[...] Read more.
The use of magnetic nanomaterials in biosensing applications is growing as a consequence of their remarkable properties; but controlling the composition and shape of metallic nanoalloys is problematic when more than one precursor is required for wet chemistry synthesis. We have developed a successful simultaneous reduction method for preparation of near-spherical platinum-based nanoalloys containing magnetic solutes. We avoided particular difficulties in preparing platinum nanoalloys containing Ni, Co and Fe by the identification of appropriate synthesis temperatures and chemistry. We used transmission electron microscopy (TEM) to show that our particles have a narrow size distribution, uniform size and morphology, and good crystallinity in the as-synthesized condition. Energy dispersive spectroscopy (EDS) and X-ray diffraction (XRD) confirms the coexistence of Pt with the magnetic solute in a face-centered cubic (FCC) solid solution. Full article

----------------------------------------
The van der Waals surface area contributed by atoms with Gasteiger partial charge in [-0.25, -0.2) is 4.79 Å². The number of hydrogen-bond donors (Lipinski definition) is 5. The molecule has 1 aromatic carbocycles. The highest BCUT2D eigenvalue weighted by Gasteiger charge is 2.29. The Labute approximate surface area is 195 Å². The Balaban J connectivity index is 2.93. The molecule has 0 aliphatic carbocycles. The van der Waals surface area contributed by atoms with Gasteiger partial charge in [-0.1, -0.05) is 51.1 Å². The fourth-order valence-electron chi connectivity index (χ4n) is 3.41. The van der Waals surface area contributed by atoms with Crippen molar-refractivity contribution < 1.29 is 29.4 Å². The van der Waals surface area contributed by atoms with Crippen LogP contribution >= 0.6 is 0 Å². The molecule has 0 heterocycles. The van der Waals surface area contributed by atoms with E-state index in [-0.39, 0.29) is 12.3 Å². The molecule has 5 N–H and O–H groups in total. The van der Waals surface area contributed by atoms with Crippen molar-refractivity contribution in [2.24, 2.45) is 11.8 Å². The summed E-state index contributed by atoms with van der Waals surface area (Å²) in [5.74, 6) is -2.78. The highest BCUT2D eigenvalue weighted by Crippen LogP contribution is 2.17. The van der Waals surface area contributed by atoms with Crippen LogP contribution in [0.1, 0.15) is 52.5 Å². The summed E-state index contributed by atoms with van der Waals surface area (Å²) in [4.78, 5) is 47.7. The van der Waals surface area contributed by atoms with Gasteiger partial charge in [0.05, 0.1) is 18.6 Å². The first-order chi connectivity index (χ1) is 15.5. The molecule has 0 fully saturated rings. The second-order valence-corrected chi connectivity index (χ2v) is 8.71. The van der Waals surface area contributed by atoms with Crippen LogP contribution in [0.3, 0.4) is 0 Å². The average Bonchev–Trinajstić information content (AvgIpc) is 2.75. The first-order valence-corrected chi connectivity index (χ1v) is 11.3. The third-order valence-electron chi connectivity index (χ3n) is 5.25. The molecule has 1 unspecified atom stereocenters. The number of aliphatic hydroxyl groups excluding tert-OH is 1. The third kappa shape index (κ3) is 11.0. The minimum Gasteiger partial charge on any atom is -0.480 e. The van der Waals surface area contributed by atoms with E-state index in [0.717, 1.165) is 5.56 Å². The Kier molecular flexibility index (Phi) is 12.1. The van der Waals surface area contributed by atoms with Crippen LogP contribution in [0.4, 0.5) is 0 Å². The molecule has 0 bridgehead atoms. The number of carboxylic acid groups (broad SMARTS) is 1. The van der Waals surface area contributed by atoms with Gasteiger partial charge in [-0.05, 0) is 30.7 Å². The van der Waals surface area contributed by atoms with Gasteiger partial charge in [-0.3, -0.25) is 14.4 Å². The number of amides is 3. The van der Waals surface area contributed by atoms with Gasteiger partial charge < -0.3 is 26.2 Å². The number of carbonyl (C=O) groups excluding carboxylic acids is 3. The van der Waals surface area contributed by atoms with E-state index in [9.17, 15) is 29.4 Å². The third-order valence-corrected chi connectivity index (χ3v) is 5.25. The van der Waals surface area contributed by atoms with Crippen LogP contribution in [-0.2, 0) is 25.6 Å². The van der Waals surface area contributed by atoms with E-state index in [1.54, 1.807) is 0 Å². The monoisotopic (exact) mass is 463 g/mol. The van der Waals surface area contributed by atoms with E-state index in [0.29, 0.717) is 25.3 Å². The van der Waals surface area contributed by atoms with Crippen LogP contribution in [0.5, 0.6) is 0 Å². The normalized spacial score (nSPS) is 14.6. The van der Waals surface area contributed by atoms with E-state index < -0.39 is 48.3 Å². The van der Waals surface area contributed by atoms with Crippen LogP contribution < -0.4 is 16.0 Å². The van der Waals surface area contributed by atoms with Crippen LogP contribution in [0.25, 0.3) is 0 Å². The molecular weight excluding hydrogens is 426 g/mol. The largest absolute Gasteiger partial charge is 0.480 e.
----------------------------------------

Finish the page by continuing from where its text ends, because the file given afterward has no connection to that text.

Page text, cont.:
Open AccessArticle Nano-Molar Deltamethrin Sensor Based on Electrical Impedance of PAH/PAZO Layer-by-Layer Sensing Films
Sensors 2013, 13(8), 10167-10176; doi:10.3390/s130810167
Received: 19 July 2013 / Revised: 1 August 2013 / Accepted: 5 August 2013 / Published: 8 August 2013
Cited by 3 | PDF Full-text (692 KB) | HTML Full-text | XML Full-text
Abstract
This work reports a novel deltamethrin (DM) sensor able to detect nano-molar concentrations in ethanol solutions. The sensing layer consists of a thin film, obtained via a layer-by-layer technique, from alternate adsorption of poly(allylamine chloride) (PAH) and poly[1-[4-(3-carboxy-4-hydroxyphenylazo)-benzenesulfonamide)-1,2-ethanediyl]sodium salt] (PAZO) onto a solid
[...] Read more.